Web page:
Lessons from bad old days may pull Japan out of recession

March 30th, 2009 - 10:16 am ICT by IANS  

Lehman Brothers By Chie Matsumoto
Tokyo, March 30 (DPA) The shock of the collapse of America’s Lehman Brothers’ investment bank last September sent waves across the world and helped to sink the lives of ordinary Japanese like Satoru Todo.

Along with thousands of others, the 24-year-old music enthusiast lost his job in Japan at a Nissan Diesel plant and, with it, his dream of becoming a professional songwriter.

“I was so hopeful of living a life as a full-time working man,” Todo said. “But the Lehman shock shattered it all.”

The wave turned Japan’s longest economic expansion since the Second World War into the deepest recession and left people in the country worrying about their future.

Nevertheless, at least initially, the nation’s top business leaders still hoped that the crisis would result in new opportunities, if they can only re-learn some lessons from the last economic crisis.

After all, many argued, the country had successfully emerged from a decade of stagnation during the 1990s. And remembering the bad old days is the key to recovery, according to economists.

Nonetheless, Japan will take part at summit of Group of 20 leading economies in London as a growing sense of deepening economic uncertainty takes root in the nation.

Indeed, a surging yen and waning consumer appetite have pummeled Japan’s key auto and electronic businesses, badly damaging the country’s export-driven economy.

The world’s top carmaker, Toyota Motor Corp expects to post its first net loss since 1963 this year, reversing the record profits it enjoyed only 12 months ago.

Underscoring the deepening crisis in the car sector, Japan’s big automakers have cut their production by more than 30 percent.

“Japan is falling off a cliff,” said one analyst.

The nation’s economy shrank at the fastest pace in 35 years in the final three months of last year, with exports dropping 46.3 percent year-on-year in January.

At the same time, new labour market rules intended to encourage professional mobility from lifelong employment to flexible temporary contracts ended up shattering the dreams of many young Japanese.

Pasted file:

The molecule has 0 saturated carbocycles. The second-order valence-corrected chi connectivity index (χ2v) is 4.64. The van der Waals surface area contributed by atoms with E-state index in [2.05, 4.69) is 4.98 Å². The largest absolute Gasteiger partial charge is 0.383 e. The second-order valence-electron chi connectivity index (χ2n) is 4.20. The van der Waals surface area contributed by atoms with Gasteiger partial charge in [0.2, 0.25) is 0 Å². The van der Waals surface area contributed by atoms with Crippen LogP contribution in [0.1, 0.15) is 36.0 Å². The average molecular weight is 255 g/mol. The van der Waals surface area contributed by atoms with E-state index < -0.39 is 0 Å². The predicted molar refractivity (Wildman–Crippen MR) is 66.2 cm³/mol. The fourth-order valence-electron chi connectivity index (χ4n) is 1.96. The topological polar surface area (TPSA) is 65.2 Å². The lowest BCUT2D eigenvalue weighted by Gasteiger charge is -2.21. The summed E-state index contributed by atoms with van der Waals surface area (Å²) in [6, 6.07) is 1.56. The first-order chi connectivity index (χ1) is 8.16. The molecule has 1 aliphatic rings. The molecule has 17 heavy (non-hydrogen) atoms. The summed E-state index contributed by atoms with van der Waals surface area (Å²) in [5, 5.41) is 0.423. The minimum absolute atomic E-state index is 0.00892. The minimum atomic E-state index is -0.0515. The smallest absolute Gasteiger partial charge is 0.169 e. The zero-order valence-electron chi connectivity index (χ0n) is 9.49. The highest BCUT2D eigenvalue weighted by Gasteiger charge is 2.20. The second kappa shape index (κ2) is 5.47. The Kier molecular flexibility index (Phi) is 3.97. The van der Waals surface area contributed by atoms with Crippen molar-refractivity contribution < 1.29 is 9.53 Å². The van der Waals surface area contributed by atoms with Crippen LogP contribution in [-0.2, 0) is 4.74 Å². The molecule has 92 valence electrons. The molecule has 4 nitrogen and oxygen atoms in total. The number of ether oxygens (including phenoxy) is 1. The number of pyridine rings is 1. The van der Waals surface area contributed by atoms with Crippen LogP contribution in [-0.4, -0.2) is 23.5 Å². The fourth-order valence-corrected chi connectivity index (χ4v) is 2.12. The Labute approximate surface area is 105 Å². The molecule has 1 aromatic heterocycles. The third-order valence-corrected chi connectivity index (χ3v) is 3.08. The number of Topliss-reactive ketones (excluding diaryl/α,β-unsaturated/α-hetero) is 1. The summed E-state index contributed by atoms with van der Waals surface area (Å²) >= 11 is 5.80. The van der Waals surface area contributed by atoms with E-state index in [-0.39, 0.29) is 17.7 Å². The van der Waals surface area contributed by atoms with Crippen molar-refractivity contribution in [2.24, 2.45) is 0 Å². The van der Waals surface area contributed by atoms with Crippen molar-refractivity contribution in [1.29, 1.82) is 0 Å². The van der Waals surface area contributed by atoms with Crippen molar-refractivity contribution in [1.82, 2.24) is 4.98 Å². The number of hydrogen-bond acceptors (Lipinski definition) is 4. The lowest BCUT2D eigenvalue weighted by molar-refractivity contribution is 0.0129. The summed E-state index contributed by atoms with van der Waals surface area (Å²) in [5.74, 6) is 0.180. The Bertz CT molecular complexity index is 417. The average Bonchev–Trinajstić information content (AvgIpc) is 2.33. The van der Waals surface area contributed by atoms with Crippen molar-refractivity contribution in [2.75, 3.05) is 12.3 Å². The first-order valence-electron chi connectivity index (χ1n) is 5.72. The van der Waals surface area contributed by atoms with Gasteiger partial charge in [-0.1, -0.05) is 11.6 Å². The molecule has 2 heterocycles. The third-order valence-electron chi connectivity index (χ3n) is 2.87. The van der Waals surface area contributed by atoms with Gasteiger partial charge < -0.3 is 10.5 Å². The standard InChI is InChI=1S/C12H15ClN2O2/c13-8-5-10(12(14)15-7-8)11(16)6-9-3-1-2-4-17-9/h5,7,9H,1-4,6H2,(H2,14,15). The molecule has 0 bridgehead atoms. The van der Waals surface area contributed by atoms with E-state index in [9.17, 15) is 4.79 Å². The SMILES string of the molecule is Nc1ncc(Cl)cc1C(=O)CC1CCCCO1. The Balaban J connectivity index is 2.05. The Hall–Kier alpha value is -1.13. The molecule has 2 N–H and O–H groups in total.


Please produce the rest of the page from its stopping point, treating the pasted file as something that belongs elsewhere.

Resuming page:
While more than 150,000 temporary workers are expected to lose their jobs in the six months through to March, hard-pressed companies have already started laying off full-time workers, with the electronics giant Sony leading the way in cutting its workforce by 8,000.

At the same time, IT group NEC Corp was expected to slash its workforce by more than 10,000 and carmaker Nissan Motor Co to dismiss 4,000 regular workers.

“This country has to organise a huge retraining programme and re-employment programme for displaced workers to give stability,” said Andrew DeWit, Rikkyo University professor.

“The circumstances facing displaced workers are increasingly dire,” DeWitt said. “They have suffered all kinds of knock-on negative effects from the economy.”

Japan needs to recall how it productively and wisely made use of the public sector in recovering from the economic downturn in the 1990s, analysts say. Only this time, they say Tokyo must shift its focus to the green revolution.

“Japan rebuilt its economy so successfully after the war,” DeWit said. And once again the nation will “have to re-engineer the direction of economy through the public sector and through the industrial policy.”

Other economists agree. “We need to draft a growth strategy by the end of March that will boost promising industries,” said Yuichi Kodama, chief economist at Meiji Yasuda Life Insurance Co.

Leaders of world economies, including US President Barack Obama, have been advocating green technology investment to generate jobs.

“Things are not going to go back to where they were before. You either get in full-fledged in that race or you get left behind,” DeWit said. “Otherwise, the investment community here will be investing for high returns in the industrial revolution in the states.”

DeWit said Japan’s political leadership needs to draw on the advice of innovative sections of the private sector if it hopes to rework its economy.

But this will be hard, given the nation’s unstable political climate.

Prime Minister Taro Aso’s approval rating is down to single digits. However, the main opposition Democratic Party is having difficulty taking advantage of that lack of popularity as it has become ensnared in a scandal about members accepting illegal

donations.

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